Established in 2000, The Good Beans Cafe features an old-school bar stocked with teas, flavored syrups and key ingredients for your favorite coffee drinks. Like most coffee shops, its patrons gather together for caffeinated beverages, conversation and the occasional live music performance. But unlike most cafés – about once or twice a month – the Flint-based business extends its hours, becoming a temporary eatery for the evening.

“Pop-up restaurants are very popular in cities like Detroit,” says café owner Ken Van Wagoner. “We’re excited to bring the concept to Genesee County. It allows us to showcase some of our local culinary talent.”

The Good Beans Café – which has a limited kitchen setup – normally offers a light menu of bagels, muffins and other pastries. But on pop-up days, the café goes all out, with past menus centered around everything from naan pizzas to smoked chicken pozole.  Guest chefs have included Tony Vu of MaMan, Joe Boike of BOKA and North Pond, and Christian Gilbert of Flint City Hard Cider Co., to name a few.

“One of the fun things about partnering with a chef is they have their own following, so they bring new customers to our business,” Van Wagoner says. “So these events turn new people on to us, while also introducing our regulars to these area chefs and restaurants.”

These pop-ups are part of a collaboration between Good Beans and the University Avenue Corridor Coalition, which is in the midst of a three-year Lighter Quicker Cheaper grant made possible by the East Central Association of Realtors and Michigan Realtors. The grant supports quick and inexpensive placemaking opportunities along the avenue.

According to Tom WyattProject Manager for Renew the Avenue, the coalition liked the idea of offering local businesses and entrepreneurs the chance to test out market feasibility via different pop-up opportunities. They’ve done pop-up food trucks, a water park, and – most recently – the temporary restaurants at Good Beans.

“It’s a great way to see what’s viable and where there’s interest,” Wyatt says. “We’re all about creating more active spaces. Criminals are more prone to target areas where there are fewer eyes on the street.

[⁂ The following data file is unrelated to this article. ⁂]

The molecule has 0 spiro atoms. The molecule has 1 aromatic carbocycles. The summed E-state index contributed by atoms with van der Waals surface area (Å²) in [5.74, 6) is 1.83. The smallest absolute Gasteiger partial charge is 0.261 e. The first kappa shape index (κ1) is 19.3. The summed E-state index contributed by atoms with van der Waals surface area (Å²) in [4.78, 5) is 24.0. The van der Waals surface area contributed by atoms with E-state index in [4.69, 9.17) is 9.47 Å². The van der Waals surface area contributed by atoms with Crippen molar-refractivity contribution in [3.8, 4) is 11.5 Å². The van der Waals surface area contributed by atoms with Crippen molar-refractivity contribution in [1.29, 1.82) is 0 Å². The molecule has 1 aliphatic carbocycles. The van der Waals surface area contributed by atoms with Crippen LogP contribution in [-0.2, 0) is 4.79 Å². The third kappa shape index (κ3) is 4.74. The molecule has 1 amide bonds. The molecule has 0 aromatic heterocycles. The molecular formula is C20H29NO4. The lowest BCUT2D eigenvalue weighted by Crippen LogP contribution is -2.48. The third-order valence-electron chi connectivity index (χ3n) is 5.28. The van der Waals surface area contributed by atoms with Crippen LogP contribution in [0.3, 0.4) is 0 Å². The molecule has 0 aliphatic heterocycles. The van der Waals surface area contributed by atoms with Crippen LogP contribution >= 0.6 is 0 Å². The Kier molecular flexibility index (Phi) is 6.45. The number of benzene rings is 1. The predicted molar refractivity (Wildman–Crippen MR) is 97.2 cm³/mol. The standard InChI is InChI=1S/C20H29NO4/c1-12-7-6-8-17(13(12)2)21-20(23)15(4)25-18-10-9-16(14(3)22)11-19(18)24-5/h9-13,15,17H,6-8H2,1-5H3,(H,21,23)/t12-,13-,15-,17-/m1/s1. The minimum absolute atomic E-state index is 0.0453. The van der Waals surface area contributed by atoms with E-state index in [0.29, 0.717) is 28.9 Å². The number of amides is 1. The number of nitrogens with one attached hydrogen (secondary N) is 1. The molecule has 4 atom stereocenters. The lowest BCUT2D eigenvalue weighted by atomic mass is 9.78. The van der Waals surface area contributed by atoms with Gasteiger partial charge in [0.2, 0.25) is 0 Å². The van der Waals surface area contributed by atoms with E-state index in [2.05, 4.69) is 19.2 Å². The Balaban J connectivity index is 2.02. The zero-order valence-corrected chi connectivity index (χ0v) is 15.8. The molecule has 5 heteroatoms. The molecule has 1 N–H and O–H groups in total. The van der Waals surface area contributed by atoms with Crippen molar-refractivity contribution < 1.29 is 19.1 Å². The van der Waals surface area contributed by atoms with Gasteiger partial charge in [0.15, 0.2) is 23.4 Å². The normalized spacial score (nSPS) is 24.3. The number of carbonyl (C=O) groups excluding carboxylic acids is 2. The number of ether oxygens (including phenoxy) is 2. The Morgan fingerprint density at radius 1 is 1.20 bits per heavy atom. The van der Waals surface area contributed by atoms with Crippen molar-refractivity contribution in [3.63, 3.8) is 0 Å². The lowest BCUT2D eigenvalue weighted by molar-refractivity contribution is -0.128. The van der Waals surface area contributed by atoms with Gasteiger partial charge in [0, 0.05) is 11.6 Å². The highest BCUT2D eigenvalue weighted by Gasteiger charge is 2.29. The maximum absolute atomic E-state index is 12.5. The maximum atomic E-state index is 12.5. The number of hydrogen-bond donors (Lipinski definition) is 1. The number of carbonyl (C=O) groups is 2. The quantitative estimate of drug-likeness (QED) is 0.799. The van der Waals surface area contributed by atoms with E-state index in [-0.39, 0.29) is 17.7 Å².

“The more activity there is, the safer the space will be.”

According to Wyatt, the pop-up restaurants have attracted anywhere from 30 to 50 patrons – all during a time when the café would normally be closed.

Van Wagoner says he’s been very pleased with the outcome of the partnership and notes his appreciation for the resources that have been made available to his business.

“Kettering (part of the University Avenue Corridor Coalition) has removed its one-time, very insulated campus boundaries and truly embraced its surroundings,” he says. “As part of that geography, we remain proud to partner with the students, staff and faculty, continuing 16-plus years of pushing our agenda and credo of ‘constantly supporting community and culture, and the arts…’”

The Good Beans Café will host its next pop-up restaurant Monday, Nov. 28 from 5-8 p.m. The chef and menu will be posted closer to the date of the event on Facebook. To keep informed about future pop-ups, and other University Avenue Corridor events, click here and select subscribe.

The café, located at 328 N. Grand Traverse St., is open Mondays through Thursdays from 7:30 a.m. to 4 p.m., and Fridays from 7:30 a.m. to 8 p.m.